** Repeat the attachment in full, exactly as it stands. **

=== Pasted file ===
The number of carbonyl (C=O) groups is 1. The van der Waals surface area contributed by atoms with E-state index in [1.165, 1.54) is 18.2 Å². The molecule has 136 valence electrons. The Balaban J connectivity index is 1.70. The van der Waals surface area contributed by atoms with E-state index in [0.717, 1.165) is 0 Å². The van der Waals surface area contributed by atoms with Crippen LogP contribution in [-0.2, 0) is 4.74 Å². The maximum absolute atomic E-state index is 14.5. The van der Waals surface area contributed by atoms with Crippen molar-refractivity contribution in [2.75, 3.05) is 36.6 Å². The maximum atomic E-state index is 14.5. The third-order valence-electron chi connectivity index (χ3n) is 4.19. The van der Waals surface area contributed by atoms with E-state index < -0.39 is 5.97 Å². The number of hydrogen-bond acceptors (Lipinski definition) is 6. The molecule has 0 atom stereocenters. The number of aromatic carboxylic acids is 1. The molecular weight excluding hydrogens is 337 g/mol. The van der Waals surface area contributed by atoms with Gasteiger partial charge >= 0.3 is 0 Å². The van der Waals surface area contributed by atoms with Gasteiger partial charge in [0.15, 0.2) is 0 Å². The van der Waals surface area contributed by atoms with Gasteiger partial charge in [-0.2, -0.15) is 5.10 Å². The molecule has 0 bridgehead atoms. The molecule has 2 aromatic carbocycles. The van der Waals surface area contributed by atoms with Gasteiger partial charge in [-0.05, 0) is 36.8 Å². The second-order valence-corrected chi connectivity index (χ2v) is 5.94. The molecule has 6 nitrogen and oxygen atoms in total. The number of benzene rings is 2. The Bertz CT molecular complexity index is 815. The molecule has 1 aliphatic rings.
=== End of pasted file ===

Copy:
The number of carbonyl (C=O) groups is 1. The van der Waals surface area contributed by atoms with E-state index in [1.165, 1.54) is 18.2 Å². The molecule has 136 valence electrons. The Balaban J connectivity index is 1.70. The van der Waals surface area contributed by atoms with E-state index in [0.717, 1.165) is 0 Å². The van der Waals surface area contributed by atoms with Crippen LogP contribution in [-0.2, 0) is 4.74 Å². The maximum absolute atomic E-state index is 14.5. The van der Waals surface area contributed by atoms with Crippen molar-refractivity contribution in [2.75, 3.05) is 36.6 Å². The maximum atomic E-state index is 14.5. The third-order valence-electron chi connectivity index (χ3n) is 4.19. The van der Waals surface area contributed by atoms with E-state index < -0.39 is 5.97 Å². The number of hydrogen-bond acceptors (Lipinski definition) is 6. The molecule has 0 atom stereocenters. The number of aromatic carboxylic acids is 1. The molecular weight excluding hydrogens is 337 g/mol. The van der Waals surface area contributed by atoms with Gasteiger partial charge >= 0.3 is 0 Å². The van der Waals surface area contributed by atoms with Gasteiger partial charge in [0.15, 0.2) is 0 Å². The van der Waals surface area contributed by atoms with Gasteiger partial charge in [-0.2, -0.15) is 5.10 Å². The molecule has 0 bridgehead atoms. The molecule has 2 aromatic carbocycles. The van der Waals surface area contributed by atoms with Gasteiger partial charge in [-0.05, 0) is 36.8 Å². The second-order valence-corrected chi connectivity index (χ2v) is 5.94. The molecule has 6 nitrogen and oxygen atoms in total. The number of benzene rings is 2. The Bertz CT molecular complexity index is 815. The molecule has 1 aliphatic rings.